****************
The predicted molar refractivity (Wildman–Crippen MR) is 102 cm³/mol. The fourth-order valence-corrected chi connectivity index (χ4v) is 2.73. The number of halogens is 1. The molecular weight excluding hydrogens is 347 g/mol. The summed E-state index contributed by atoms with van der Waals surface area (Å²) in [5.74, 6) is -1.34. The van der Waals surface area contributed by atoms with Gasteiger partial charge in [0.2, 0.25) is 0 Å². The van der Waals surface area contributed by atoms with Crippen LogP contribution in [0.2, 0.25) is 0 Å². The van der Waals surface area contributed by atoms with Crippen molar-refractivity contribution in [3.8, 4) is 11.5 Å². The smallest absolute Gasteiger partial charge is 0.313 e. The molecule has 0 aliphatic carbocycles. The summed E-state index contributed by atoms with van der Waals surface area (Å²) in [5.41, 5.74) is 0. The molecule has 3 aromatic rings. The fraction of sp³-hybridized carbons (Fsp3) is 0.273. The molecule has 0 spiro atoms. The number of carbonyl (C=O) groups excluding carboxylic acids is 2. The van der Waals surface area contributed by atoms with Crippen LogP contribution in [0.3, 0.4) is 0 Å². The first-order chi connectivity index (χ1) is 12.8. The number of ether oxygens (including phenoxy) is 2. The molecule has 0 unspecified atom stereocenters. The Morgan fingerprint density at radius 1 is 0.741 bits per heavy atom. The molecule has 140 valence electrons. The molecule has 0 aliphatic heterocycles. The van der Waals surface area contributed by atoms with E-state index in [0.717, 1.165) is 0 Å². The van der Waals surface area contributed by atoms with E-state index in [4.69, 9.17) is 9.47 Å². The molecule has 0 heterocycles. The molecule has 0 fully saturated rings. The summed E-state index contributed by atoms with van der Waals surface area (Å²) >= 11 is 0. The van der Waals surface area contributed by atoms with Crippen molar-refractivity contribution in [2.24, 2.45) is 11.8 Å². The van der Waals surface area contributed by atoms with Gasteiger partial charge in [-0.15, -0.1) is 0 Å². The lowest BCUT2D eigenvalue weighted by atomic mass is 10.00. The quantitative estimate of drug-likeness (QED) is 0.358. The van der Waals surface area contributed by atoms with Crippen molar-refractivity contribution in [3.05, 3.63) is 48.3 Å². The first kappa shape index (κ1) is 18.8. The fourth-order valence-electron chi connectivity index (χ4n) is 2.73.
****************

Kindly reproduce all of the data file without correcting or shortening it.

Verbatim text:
The predicted molar refractivity (Wildman–Crippen MR) is 102 cm³/mol. The fourth-order valence-corrected chi connectivity index (χ4v) is 2.73. The number of halogens is 1. The molecular weight excluding hydrogens is 347 g/mol. The summed E-state index contributed by atoms with van der Waals surface area (Å²) in [5.74, 6) is -1.34. The van der Waals surface area contributed by atoms with Gasteiger partial charge in [0.2, 0.25) is 0 Å². The van der Waals surface area contributed by atoms with Crippen LogP contribution in [0.2, 0.25) is 0 Å². The van der Waals surface area contributed by atoms with Crippen molar-refractivity contribution in [3.8, 4) is 11.5 Å². The smallest absolute Gasteiger partial charge is 0.313 e. The molecule has 0 aliphatic carbocycles. The summed E-state index contributed by atoms with van der Waals surface area (Å²) in [5.41, 5.74) is 0. The molecule has 3 aromatic rings. The fraction of sp³-hybridized carbons (Fsp3) is 0.273. The molecule has 0 spiro atoms. The number of carbonyl (C=O) groups excluding carboxylic acids is 2. The van der Waals surface area contributed by atoms with Crippen LogP contribution in [0.3, 0.4) is 0 Å². The first-order chi connectivity index (χ1) is 12.8. The number of ether oxygens (including phenoxy) is 2. The molecule has 0 unspecified atom stereocenters. The Morgan fingerprint density at radius 1 is 0.741 bits per heavy atom. The molecule has 140 valence electrons. The molecule has 0 aliphatic heterocycles. The van der Waals surface area contributed by atoms with E-state index in [0.717, 1.165) is 0 Å². The van der Waals surface area contributed by atoms with E-state index in [4.69, 9.17) is 9.47 Å². The molecule has 0 heterocycles. The molecule has 0 fully saturated rings. The summed E-state index contributed by atoms with van der Waals surface area (Å²) >= 11 is 0. The van der Waals surface area contributed by atoms with Crippen molar-refractivity contribution in [2.24, 2.45) is 11.8 Å². The van der Waals surface area contributed by atoms with Gasteiger partial charge in [-0.15, -0.1) is 0 Å². The lowest BCUT2D eigenvalue weighted by atomic mass is 10.00. The quantitative estimate of drug-likeness (QED) is 0.358. The van der Waals surface area contributed by atoms with Crippen molar-refractivity contribution in [3.05, 3.63) is 48.3 Å². The first kappa shape index (κ1) is 18.8. The fourth-order valence-electron chi connectivity index (χ4n) is 2.73.